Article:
Urban properties may become of less value because of digitisation

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The value of urban properties has always been high due to large populations in urban areas, necessitating properties for accommodation and for working space. This value is therefore sustained and boosted by continuing rural-urban migration.

In the past, the migration of people into cities has been driven by mainly two factors; that there were unpleasant conditions in rural areas, and that cities presented superior conditions in many aspets even if some rural dwellers did not face any particularly unpleasant circumstances. As populations grew, jobs became scarce in rural areas.

Besides, rural jobs tended to be seasonal and intertwined with agricultural planting seasons. The urban environment provided more reliable and continuous jobs, and city developments created opportunities for employment of many people. Also, urban jobs generally paid more than rural farming jobs. The people thus shifted to cities in masses.

The urban job offering could accommodate the entire family’s hands since factories provided opportunities for men, women and children while those unable to take on factory jobs could as well be absorbed into the employ of domestic workers needed by rich families.

In many instances, cities provided better living conditions than rural areas and these conditions enticed more people to migrate. These came in form of better housing, electricity and other comforts of daily life.

Another factor that has always driven rural-urban migration is education. Cities and urban centers always provided better schools, colleges and universities. Indeed, a number of people can trace their initial migration into cities to points in their lives when they had to join better schools, or transit from high school to college or university.

All the above factors pulled dwellers into cities, and in turn rising populations caused more growth of these cities through supply of labor as well as market for goods and services that are in rich supply in cities.

However, the digitization age and the growth of the virtual world now seems to set in motion a trend in which all the above factors that have always spurred rural-urban migration will thin out with time.

For example, education does now not require the physical presence of students in a physical classroom to attend lessons and lectures. Someone staying in Kamdini, Northern Uganda, can attend a Swiss University online and successfully complete their course.

Pretty much, all teaching and learning could relocate from physical schools and happen online in years to come. This could become more practicable soon for many universities and other institutions of higher learning which conduct education for adults since the need for human contact between teachers and students is much less for adult students.

Lower level schools and institutions could follow suit at some point. In any case, the cost of running an online school will be cheaper than running a traditional bricks and mortar school.

The same will certainly apply to the office of the future. Even as of today, there are a number of organisations employing staff that the team leaders in such organisations have never met. They conduct all their business online and pursue their business without any need for physical interaction.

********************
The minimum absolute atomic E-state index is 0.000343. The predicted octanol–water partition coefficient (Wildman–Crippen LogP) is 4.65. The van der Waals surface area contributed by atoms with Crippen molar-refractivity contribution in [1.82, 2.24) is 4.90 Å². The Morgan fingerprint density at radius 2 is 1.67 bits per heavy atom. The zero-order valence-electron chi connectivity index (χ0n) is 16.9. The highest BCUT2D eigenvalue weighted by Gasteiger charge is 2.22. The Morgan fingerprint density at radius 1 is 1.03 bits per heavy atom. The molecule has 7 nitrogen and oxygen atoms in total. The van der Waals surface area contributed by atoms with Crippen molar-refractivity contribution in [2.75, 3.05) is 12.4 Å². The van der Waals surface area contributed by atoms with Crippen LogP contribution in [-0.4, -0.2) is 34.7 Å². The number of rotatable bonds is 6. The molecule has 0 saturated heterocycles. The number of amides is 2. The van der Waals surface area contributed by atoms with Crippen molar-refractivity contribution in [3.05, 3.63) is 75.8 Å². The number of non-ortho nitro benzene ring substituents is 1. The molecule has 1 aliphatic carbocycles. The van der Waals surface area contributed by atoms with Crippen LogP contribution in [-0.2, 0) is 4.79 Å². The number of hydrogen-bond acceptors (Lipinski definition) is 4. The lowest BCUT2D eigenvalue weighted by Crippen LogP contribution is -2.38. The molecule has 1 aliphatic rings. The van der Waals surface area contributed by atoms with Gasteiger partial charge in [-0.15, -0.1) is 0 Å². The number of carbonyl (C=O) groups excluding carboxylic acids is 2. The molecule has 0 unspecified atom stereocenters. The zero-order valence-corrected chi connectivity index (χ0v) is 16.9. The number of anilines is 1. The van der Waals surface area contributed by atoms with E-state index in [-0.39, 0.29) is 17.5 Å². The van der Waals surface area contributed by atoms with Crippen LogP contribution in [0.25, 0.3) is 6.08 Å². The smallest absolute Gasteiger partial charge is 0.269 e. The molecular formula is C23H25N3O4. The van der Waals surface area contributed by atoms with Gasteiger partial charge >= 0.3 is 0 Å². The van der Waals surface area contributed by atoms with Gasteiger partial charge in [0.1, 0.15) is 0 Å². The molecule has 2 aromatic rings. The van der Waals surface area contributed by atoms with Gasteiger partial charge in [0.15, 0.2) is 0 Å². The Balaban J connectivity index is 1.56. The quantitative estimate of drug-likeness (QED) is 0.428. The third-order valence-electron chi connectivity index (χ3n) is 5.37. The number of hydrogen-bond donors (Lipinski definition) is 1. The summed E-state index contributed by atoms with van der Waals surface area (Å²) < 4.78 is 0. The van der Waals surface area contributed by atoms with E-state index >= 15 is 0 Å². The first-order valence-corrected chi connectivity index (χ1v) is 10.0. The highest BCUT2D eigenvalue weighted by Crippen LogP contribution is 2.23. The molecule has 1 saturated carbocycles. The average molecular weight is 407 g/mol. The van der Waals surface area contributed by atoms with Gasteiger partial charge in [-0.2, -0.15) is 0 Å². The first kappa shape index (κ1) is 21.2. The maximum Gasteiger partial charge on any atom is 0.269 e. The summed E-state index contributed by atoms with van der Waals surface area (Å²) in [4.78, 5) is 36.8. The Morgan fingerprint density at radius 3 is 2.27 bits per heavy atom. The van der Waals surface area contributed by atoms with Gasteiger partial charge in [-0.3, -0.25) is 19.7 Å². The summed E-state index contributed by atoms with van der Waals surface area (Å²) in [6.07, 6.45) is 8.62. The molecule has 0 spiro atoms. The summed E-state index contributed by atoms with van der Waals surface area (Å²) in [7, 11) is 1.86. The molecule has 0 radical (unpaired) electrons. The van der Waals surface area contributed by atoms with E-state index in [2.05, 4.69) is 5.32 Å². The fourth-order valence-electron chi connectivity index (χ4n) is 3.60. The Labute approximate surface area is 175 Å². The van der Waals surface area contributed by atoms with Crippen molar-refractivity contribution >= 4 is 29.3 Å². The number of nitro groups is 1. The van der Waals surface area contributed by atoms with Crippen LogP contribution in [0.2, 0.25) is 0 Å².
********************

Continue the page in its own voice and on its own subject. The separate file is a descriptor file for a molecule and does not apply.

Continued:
It thus not necessary for someone in Muhanga in Western Uganda to come to Kampala to be able to work for a company in Kampala. These cases will be very common with time. During the coronavirus crisis, as an example, companies have learnt to conduct board meetings and other key stakeholder engagement meetings online.

 It is cheaper and convenient for everyone. It is even beneficial for a clean environment and thus more sustainable for the world. It minimizes the use of modes of travel that are destructive to the environment such as automobiles and aircrafts.

With the above trends, investment in rural amenities for a comfortable life may get a boost. As people realize that they could run their businesses anywhere, investment in infrastructure and other business enablers might spread out to rural areas.

Even with the initial knock of coronavirus crisis, for example, the government of Uganda formed ideas of providing television sets and radios to facilitate rural schooling in remote mode. These trends may finally take root and advance to more impressive technologies.

For service-dominated economies like Uganda, the above trends will even be more acceptable. Remote service delivery is already more desirable than traditional services. Growth of urban populations could therefore lose momentum in years to come.

 Instead, we may have development of rural, scattered townships where people derive some of the services currently exclusive to cities. If that happens, demand for housing in cities will go down. The value of urban landed properties might then decline as might the return on investment in the said properties.

This will not happen in the short-term, but it is a high possibility in the long term.

Raymond can be contacted on rmugisha@afriaccent.com